In 1962, he published a comparatively simple program called ELIZA which demonstrated natural language processing by engaging humans into a conversation resembling that with an empathic psychologist. The program applied pattern matching rules to the human's statements to figure out its replies. (Programs like this are now called chatterbots.) It is considered the forerunner of thinking machines. Weizenbaum was shocked that his program was taken seriously by many users, who would open their hearts to it. He started to think philosophically about the implications of Artificial Intelligence and later became one of its leading critics.Joseph Weizenbaum died on March 5 of this year. As a Lisp programmer doing some AI programming, but not really being an "AI guy", his book and ELIZA helped me understand not only AI, but AI researchers!
"I have a mind like a steel... uh... thingy." Patrick Logan's weblog.
Saturday, March 15, 2008
I'd heard the name but never investigated. My loss. Clojure is a mostly-functional, concurrent Lisp dialect for the JVM. That definitely warrants an in-depth look for me.
Here's some more information I quickly found.
Friday, March 14, 2008
Eric's post on the recent Erlang criticism and his take on the subsequent trail of mail list discussions is fairly accurate in my opinion. I posted a long response on his blog and midway realized it's a blog post of its own. Here.
I'm not going to argue too strongly for "sequential Erlang" because it's really "concurrent Erlang" that stands out. The Erlang syntax is ok by me, but then I still prefer Lisp syntax to anything else I've seen anywhere. Simple.
And I can say nothing for the erlang list, except I've been skimming it too, with not so different reactions as yours.
"in development, the behavior of that existing function often changes thereby affecting all the calling functions"As with all dynamic languages (especially those unlike Lisp and Smalltalk that do no have good refactoring editors), you need good unit test coverage. Which you are doing, right?
"defining dozens of one-line functions has made flow control difficult to follow in some circumstances."This is pretty much the same for all functional languages, and even Smalltalk, which tends to have many small methods, where other OO language programmers tend to write overlong methods.
Good tools, which again Lisp and Smalltalk tend to have, and others don't, are indispensable. Otherwise the only thing that tends to help IMHE are again many good tests to read, "Oh, so this is the thing to call, and how to call it."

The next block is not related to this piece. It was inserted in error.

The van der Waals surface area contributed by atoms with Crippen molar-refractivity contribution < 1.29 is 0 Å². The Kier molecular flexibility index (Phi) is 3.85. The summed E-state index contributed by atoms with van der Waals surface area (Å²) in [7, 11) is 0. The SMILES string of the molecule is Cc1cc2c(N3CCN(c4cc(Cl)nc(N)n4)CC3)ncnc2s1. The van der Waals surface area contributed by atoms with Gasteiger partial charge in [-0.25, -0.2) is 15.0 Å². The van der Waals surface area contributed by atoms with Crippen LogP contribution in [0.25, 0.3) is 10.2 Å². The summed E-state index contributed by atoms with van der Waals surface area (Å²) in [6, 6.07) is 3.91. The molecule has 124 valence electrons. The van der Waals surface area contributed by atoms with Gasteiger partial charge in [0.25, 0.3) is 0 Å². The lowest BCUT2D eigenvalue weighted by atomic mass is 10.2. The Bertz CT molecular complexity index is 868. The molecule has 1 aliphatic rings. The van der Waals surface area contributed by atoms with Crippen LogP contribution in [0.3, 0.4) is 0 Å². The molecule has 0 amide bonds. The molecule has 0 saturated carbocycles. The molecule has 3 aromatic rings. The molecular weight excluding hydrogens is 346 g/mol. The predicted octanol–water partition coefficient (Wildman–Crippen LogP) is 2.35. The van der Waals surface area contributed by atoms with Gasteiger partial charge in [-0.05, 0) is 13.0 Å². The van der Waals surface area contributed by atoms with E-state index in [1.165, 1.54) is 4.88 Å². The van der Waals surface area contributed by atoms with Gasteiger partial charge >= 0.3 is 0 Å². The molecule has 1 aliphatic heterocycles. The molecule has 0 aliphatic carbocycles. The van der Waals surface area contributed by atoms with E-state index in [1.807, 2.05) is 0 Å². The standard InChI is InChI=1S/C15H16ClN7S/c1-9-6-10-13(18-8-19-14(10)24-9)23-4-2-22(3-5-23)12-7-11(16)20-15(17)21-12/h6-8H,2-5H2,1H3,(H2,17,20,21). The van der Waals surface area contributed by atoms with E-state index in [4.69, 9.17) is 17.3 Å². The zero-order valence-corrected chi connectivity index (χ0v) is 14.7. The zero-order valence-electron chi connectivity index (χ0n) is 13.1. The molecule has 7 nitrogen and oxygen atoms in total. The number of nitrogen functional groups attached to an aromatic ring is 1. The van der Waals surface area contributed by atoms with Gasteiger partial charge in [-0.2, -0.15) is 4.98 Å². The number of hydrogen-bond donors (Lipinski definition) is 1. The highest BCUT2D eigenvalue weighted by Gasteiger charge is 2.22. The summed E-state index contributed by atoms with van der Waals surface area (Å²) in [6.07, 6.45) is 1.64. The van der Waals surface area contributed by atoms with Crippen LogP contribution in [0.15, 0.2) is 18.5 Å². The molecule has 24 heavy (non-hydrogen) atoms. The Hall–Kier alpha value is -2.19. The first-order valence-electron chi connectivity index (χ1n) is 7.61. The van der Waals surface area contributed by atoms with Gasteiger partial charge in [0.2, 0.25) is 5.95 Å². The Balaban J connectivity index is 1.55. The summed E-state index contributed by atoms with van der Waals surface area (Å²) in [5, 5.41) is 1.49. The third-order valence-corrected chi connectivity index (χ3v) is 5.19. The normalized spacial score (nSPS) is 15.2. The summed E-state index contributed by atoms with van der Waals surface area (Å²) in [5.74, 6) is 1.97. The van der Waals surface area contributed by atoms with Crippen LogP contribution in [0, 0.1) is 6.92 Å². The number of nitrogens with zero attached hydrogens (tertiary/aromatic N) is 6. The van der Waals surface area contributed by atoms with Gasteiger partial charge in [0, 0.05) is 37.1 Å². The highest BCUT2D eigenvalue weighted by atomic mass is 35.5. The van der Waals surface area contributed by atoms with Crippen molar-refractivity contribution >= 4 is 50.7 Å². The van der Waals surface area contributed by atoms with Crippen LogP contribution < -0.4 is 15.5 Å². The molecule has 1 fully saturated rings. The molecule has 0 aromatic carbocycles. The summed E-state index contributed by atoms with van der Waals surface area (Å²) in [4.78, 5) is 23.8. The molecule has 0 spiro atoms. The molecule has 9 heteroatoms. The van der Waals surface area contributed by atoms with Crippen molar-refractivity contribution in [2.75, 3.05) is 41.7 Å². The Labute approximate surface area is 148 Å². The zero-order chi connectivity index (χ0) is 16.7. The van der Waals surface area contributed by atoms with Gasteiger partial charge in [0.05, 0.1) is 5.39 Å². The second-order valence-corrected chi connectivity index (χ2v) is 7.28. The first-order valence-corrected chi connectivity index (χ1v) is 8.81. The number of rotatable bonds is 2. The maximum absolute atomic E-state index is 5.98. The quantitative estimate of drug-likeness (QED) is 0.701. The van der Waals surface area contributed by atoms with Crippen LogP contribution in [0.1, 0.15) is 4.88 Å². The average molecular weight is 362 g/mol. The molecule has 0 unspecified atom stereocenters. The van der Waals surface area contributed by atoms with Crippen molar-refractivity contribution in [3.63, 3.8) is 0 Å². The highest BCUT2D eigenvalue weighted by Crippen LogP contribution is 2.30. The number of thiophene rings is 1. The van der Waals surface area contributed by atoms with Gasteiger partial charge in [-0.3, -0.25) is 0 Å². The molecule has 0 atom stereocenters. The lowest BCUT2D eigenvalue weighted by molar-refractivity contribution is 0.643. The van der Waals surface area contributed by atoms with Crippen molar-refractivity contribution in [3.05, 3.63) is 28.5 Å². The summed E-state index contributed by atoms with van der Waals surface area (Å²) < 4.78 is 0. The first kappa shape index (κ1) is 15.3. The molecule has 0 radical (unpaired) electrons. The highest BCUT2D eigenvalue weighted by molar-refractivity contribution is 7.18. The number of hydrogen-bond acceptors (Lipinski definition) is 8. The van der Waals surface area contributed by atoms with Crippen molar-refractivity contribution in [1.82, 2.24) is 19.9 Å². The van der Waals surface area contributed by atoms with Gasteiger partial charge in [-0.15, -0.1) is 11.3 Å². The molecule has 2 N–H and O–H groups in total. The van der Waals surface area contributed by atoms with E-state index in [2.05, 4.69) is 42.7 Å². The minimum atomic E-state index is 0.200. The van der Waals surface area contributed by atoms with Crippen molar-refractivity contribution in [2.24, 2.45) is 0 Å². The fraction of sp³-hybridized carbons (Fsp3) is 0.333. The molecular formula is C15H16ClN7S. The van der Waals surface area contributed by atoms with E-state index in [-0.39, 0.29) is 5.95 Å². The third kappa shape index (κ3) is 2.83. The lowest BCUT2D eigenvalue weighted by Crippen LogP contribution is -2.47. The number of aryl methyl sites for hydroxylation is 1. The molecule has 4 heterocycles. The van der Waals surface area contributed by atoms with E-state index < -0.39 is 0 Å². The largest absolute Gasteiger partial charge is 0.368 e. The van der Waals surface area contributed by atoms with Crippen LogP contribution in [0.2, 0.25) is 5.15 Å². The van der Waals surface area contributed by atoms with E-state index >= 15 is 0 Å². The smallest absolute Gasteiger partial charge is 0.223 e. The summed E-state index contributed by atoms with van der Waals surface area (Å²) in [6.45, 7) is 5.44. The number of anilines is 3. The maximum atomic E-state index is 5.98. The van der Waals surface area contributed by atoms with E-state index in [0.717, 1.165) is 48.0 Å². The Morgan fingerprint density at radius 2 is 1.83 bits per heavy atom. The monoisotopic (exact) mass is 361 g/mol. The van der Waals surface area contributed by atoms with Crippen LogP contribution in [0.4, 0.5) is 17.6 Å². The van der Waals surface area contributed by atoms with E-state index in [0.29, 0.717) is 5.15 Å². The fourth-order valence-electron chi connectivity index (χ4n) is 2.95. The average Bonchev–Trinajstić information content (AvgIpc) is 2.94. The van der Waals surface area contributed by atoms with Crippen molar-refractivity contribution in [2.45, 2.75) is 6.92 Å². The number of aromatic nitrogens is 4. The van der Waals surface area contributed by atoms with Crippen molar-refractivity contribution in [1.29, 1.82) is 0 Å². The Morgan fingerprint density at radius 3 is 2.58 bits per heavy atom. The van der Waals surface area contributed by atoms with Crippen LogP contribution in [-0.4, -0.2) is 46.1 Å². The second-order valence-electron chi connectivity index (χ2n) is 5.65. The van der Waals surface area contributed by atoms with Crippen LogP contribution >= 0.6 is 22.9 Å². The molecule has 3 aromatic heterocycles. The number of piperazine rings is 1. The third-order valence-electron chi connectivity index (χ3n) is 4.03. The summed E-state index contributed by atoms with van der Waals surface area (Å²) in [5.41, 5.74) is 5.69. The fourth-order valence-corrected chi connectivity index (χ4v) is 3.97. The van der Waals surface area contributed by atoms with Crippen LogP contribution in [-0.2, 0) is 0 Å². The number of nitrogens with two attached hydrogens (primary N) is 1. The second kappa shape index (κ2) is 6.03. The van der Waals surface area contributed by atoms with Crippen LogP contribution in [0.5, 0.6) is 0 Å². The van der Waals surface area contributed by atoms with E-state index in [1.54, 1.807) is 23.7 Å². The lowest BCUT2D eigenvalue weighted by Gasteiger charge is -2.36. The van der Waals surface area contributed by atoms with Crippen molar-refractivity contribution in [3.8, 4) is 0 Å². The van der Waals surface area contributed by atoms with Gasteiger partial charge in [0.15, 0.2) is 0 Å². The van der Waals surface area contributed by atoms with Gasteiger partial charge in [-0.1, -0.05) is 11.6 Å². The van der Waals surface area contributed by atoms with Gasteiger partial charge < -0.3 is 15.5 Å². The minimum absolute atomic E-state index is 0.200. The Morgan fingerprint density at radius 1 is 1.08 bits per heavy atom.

I still think that's better than really long methods Java or other languages that tend not to be reusable without a good deal of pain. (For one thing, they tend not to be really well tested.)
"It shouldn't take a committee to help you write good file handling code."I don't disagree completely except that Wide Finder pushed Erlang and its community into a new I/O situation. So most of what happened by the end of it was a core Erlang member adding some new core capabilities to the language. Then also what happened was the exposure of a development process for how to evolve concurrent algorithms generally in Erlang or maybe any concurrent system. I would think both, especially the new core I/O capabilities, will help down the road without requirement the full committee.
"the language is a DSL for networking gear."Which essentially what it is. CouchDB, Yaws, ErlyWeb, etc. will help, but mostly Erlang and its surrounding code is not much more than what the telecom programmers were using in the mid-1990's. that is its upside and its downside.
"I can write a Scala function to make an HTTP POST in four lines of code and have it run screamingly fast"Two points:
- Yeah, *but* then you also have to deal with all of Scala's type system. "Oh, you need an existential type here because a mere parameterized type gets the type system all confused, even though it's fairly obvious what you are trying to do."
- Yeah, *and* what the rest of the world should learn from Erlang is "concurrent Erlang" and how to apply *those* lessons in a distributed, multi-language way. You shouldn't need to use Erlang to get the benefits of things like OTP. OTP and basic message passing with pattern matching is missing from pretty much every system but Erlang. Scala and Java do not have an OTP although Scala addresses the latter.
Like you wrote...